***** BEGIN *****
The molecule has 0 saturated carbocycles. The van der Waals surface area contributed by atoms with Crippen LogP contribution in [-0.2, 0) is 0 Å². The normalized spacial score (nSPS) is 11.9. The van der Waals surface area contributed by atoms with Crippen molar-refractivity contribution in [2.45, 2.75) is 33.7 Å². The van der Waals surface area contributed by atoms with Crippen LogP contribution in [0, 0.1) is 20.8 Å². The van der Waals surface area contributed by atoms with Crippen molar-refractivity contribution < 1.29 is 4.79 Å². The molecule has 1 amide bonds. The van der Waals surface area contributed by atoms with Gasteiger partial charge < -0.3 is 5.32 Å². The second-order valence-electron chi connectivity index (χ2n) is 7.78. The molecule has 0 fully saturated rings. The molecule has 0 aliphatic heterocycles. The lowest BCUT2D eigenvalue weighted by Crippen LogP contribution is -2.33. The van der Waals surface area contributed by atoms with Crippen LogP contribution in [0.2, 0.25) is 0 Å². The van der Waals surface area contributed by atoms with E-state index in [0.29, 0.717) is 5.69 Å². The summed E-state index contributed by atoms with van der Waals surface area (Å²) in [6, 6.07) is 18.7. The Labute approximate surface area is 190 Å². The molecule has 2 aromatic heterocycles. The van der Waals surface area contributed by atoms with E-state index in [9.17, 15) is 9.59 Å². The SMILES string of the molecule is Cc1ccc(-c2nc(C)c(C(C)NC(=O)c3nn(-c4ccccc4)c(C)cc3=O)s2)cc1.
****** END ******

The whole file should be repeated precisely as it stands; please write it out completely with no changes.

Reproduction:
The molecule has 0 saturated carbocycles. The van der Waals surface area contributed by atoms with Crippen LogP contribution in [-0.2, 0) is 0 Å². The normalized spacial score (nSPS) is 11.9. The van der Waals surface area contributed by atoms with Crippen molar-refractivity contribution in [2.45, 2.75) is 33.7 Å². The van der Waals surface area contributed by atoms with Crippen LogP contribution in [0, 0.1) is 20.8 Å². The van der Waals surface area contributed by atoms with Crippen molar-refractivity contribution < 1.29 is 4.79 Å². The molecule has 1 amide bonds. The van der Waals surface area contributed by atoms with Gasteiger partial charge < -0.3 is 5.32 Å². The second-order valence-electron chi connectivity index (χ2n) is 7.78. The molecule has 0 fully saturated rings. The molecule has 0 aliphatic heterocycles. The lowest BCUT2D eigenvalue weighted by Crippen LogP contribution is -2.33. The van der Waals surface area contributed by atoms with Crippen LogP contribution in [0.2, 0.25) is 0 Å². The van der Waals surface area contributed by atoms with E-state index in [0.29, 0.717) is 5.69 Å². The summed E-state index contributed by atoms with van der Waals surface area (Å²) in [6, 6.07) is 18.7. The Labute approximate surface area is 190 Å². The molecule has 2 aromatic heterocycles. The van der Waals surface area contributed by atoms with E-state index in [9.17, 15) is 9.59 Å². The SMILES string of the molecule is Cc1ccc(-c2nc(C)c(C(C)NC(=O)c3nn(-c4ccccc4)c(C)cc3=O)s2)cc1.